Maturing into Effective Teambuilding
It has been said over and over again that there is “no ‘I’ in team”, but today I beg to differ a bit. Now, I understand the idea of selflessness and group cooperation that this cliché implies, but the truth is, every team is composed of at least two ‘I’s (‘I’ for individual). ‘I’s have to be formed and shaped into a ‘we’ for a team to function at its highest level. It doesn’t just happen.
Since the word team implies more than one participant, it typically comes with as many unique personalities, paradigms, and agendas as there are members; not to mention diverse skill sets, gift mixes and value systems. All these unique qualities can become strong forces pulling the team apart at the seams and causing great dysfunction in the group. People by nature tend to think about themselves first. They have to learn and mature to a point that they can consistently think beyond themselves. To be developed in this way requires them being coached toward community responsibility, accountability and ultimately effectiveness. Consequently the greatest challenge of any team is how to get the ‘I’s on the team to work as one unit, to even begin to think of themselves as one.
So, the secret to team success really begins at its lowest common denominator, the individual. Let’s focus on that level of team for a moment and look at three keys in individual development that can position the individual to work together with others toward greater team effectiveness. And perhaps through these three keys we can learn to become a better ‘we’ on the team we serve and begin to think as an ‘us’ instead of a constant ‘me’! Confused yet?
These keys are based on the transformation that comes from maturing from one level of competence to a higher level of competence.
1. We must mature from knowledge to understanding. The Scripture says in Proverbs 4:7, Wisdom [is] the principal thing; [therefore] get wisdom: and with all thy getting get understanding.
Knowledge is the lowest level of informational competence. The highest level is wisdom. Someone once said that, “wisdom is the ability to apply knowledge toward purposeful action.” I agree. Wisdom is the ability to process information and from it draw a rational conclusion that can be applied to the process of achievement. In this ‘wisdom’ I can see the larger purpose and how I fit into that purpose. Great teams are composed of individuals who not only possess knowledge, but also have the experience and frame of reference that produces an understanding of the purpose of the task and the value of the goal to the group.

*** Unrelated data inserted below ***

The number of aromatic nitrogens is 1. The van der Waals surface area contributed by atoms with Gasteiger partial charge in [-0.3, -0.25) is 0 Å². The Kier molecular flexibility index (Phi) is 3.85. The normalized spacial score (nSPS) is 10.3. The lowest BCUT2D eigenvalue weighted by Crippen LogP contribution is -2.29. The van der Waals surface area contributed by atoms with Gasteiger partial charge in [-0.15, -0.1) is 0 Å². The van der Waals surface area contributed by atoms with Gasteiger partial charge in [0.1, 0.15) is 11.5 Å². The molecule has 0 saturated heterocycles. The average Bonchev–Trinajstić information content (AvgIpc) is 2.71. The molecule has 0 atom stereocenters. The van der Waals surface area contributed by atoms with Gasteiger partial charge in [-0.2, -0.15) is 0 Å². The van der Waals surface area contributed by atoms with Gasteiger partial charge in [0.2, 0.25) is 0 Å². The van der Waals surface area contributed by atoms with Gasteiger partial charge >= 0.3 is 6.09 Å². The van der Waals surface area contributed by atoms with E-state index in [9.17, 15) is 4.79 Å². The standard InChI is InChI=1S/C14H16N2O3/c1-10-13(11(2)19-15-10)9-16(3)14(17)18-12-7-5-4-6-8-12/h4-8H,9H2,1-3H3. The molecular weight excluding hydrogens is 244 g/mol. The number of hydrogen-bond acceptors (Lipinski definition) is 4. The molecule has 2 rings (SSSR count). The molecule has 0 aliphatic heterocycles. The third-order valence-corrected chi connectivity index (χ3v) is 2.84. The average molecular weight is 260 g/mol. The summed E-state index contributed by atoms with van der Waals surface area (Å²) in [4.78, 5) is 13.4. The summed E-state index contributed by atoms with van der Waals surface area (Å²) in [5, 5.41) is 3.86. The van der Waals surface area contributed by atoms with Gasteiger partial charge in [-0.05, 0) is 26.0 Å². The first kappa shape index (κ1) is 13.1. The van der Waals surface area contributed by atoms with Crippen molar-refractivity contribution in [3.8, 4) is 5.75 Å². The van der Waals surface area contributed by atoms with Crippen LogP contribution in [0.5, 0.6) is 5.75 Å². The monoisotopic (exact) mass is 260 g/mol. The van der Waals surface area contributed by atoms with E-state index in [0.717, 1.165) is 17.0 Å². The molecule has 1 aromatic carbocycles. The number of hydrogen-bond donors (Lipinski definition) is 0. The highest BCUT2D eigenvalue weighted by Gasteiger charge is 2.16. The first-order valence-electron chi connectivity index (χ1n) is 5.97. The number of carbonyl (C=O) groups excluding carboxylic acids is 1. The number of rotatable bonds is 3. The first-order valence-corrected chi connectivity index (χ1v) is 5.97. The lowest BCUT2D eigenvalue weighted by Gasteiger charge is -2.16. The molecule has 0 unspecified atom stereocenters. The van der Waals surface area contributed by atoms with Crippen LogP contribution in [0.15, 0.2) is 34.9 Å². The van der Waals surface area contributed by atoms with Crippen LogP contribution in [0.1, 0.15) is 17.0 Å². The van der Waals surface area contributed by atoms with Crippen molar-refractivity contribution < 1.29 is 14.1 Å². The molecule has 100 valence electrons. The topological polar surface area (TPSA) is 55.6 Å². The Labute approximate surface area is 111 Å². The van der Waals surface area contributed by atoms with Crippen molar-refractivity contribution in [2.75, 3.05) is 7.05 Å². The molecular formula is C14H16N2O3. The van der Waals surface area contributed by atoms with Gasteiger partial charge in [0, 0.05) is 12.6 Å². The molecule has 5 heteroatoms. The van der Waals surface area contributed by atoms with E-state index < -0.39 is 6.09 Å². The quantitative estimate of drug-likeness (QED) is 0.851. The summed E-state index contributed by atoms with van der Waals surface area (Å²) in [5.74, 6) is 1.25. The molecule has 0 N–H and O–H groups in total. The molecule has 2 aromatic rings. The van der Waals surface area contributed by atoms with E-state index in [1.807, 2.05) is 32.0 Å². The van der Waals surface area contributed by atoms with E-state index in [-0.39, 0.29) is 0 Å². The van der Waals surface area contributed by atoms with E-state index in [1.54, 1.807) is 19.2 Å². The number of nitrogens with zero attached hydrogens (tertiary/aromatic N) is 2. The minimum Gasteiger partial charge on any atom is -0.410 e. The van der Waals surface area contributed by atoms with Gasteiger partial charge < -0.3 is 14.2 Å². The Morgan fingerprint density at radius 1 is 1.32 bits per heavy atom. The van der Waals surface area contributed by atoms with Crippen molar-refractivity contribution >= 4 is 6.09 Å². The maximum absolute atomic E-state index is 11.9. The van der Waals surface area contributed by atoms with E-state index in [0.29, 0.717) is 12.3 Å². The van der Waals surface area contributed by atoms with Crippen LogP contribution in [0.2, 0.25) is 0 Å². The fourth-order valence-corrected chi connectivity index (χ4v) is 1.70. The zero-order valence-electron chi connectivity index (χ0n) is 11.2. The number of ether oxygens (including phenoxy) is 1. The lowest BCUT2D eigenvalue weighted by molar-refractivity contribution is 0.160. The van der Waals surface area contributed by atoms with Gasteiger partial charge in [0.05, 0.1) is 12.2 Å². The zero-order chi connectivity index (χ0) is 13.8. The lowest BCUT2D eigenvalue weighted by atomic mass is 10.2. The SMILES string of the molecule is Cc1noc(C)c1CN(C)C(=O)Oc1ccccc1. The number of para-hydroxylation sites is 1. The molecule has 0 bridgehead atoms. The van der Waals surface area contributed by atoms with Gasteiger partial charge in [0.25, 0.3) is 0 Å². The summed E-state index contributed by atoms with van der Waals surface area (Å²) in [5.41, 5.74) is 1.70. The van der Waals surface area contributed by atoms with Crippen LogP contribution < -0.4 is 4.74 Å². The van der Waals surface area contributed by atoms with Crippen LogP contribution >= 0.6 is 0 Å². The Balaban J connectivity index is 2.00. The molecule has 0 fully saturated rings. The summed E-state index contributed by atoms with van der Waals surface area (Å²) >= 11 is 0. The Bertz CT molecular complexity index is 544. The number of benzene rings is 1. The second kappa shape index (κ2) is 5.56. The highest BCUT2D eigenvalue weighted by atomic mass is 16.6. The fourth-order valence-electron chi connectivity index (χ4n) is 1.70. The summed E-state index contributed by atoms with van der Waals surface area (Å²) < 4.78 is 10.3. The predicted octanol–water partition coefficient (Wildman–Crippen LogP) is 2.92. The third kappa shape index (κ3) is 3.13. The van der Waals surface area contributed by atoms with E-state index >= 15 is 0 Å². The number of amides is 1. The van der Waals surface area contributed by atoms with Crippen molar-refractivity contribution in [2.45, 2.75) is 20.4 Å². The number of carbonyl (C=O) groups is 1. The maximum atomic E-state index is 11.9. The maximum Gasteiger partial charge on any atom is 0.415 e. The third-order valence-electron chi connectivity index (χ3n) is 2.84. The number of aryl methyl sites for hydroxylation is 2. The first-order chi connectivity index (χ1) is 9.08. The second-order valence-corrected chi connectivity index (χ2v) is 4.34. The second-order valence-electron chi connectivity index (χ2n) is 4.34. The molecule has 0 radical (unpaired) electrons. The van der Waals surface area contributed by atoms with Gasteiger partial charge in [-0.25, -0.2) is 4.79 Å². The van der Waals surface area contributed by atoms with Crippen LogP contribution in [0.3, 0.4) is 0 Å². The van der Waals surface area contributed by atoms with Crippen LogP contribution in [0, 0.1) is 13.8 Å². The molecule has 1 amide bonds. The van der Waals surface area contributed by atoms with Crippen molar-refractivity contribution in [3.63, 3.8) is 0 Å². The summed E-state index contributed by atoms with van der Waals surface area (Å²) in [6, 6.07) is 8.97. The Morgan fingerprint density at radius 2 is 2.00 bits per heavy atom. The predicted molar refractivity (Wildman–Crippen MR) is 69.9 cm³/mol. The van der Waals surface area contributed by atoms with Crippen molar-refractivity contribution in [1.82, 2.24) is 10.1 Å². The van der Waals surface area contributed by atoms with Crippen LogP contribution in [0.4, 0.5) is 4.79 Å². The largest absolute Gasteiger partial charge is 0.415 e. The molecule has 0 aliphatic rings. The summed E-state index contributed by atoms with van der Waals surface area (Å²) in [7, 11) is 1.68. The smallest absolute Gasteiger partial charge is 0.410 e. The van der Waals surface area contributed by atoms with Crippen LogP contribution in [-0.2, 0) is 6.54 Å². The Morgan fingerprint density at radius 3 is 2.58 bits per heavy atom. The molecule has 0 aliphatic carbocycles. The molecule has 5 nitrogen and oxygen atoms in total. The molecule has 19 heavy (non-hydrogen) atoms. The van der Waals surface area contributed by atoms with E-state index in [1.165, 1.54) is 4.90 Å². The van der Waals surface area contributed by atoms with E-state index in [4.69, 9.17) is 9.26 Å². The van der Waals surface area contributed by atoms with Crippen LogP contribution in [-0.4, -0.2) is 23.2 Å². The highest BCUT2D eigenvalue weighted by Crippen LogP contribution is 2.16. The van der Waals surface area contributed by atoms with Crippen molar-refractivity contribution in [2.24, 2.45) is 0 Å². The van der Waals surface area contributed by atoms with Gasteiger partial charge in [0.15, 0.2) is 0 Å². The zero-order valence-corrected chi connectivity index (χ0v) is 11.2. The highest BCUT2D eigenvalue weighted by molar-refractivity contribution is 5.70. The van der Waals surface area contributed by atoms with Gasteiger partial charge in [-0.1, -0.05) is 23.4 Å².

2. We must mature from sharing information to communication. The root word for communicate is commune. It speaks of a sharing, a fellowship with others. Communication then, is the act of relating with others in such a way that a common understanding is achieved. In short, communication is understanding and being understood. Teams can fail to accomplish their objectives when they only share information but never achieve that powerful and mature level of relationship where information becomes communication. Time together, respect, and appreciation are keys to this critical transformational process. Most ‘I’s on the team can develop into a ‘we’ in an environment where there is a shared challenge to experience, a group vision or goal to achieve, a common dependence on each other, and a mutual benefit to enjoy. It is the coach’s job to see that these elements are present and experienced by all through healthy channels of communication.
3. We must mature from cooperation to collaboration. It is one thing to allow, it is totally a different thing to assist. At the cooperation level, the individual simply gets out of the way and does not resist the process of achieving the goal. At the higher collaborative level, the individual gets involved in the push and pull of the effort. We get buy-in and ownership from ‘I’s on the team. Now it is not merely your goal, it becomes my goal. Hence, it becomes our goal, a shared purpose. And together we succeed, as we are motivated to work as one. An appetite for personal opportunity and glory is transformed into a sense of responsibility to play my part in the victory of the whole.
In summary, to really see a team develop from individuals to a cohesive unit we must mature from the lowest level to the highest level in these three areas:
1. From Knowledge to Understanding
2. From Sharing Information to Communication
3. From Cooperation to Collaboration